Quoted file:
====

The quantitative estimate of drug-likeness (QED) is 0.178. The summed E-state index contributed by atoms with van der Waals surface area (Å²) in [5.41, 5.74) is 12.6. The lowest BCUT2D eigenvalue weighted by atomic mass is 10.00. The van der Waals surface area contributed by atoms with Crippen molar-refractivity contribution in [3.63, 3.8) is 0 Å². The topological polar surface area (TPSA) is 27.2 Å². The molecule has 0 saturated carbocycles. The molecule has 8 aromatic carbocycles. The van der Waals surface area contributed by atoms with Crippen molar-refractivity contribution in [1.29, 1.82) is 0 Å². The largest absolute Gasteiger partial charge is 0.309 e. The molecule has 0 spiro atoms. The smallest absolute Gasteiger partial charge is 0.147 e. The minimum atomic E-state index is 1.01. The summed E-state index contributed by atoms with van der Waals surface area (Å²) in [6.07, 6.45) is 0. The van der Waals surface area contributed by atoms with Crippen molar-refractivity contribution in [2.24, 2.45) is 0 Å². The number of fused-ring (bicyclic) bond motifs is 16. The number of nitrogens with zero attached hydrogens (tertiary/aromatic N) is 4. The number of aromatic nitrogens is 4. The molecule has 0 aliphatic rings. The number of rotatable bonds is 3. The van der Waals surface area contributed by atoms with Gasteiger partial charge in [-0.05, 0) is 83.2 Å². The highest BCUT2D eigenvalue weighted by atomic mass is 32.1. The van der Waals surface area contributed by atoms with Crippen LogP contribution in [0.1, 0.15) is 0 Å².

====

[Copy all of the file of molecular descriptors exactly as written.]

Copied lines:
The quantitative estimate of drug-likeness (QED) is 0.178. The summed E-state index contributed by atoms with van der Waals surface area (Å²) in [5.41, 5.74) is 12.6. The lowest BCUT2D eigenvalue weighted by atomic mass is 10.00. The van der Waals surface area contributed by atoms with Crippen molar-refractivity contribution in [3.63, 3.8) is 0 Å². The topological polar surface area (TPSA) is 27.2 Å². The molecule has 0 saturated carbocycles. The molecule has 8 aromatic carbocycles. The van der Waals surface area contributed by atoms with Crippen molar-refractivity contribution in [1.29, 1.82) is 0 Å². The largest absolute Gasteiger partial charge is 0.309 e. The molecule has 0 spiro atoms. The smallest absolute Gasteiger partial charge is 0.147 e. The minimum atomic E-state index is 1.01. The summed E-state index contributed by atoms with van der Waals surface area (Å²) in [6.07, 6.45) is 0. The van der Waals surface area contributed by atoms with Crippen molar-refractivity contribution in [2.24, 2.45) is 0 Å². The number of fused-ring (bicyclic) bond motifs is 16. The number of nitrogens with zero attached hydrogens (tertiary/aromatic N) is 4. The number of aromatic nitrogens is 4. The molecule has 0 aliphatic rings. The number of rotatable bonds is 3. The van der Waals surface area contributed by atoms with Gasteiger partial charge in [-0.05, 0) is 83.2 Å². The highest BCUT2D eigenvalue weighted by atomic mass is 32.1. The van der Waals surface area contributed by atoms with Crippen LogP contribution in [0.1, 0.15) is 0 Å².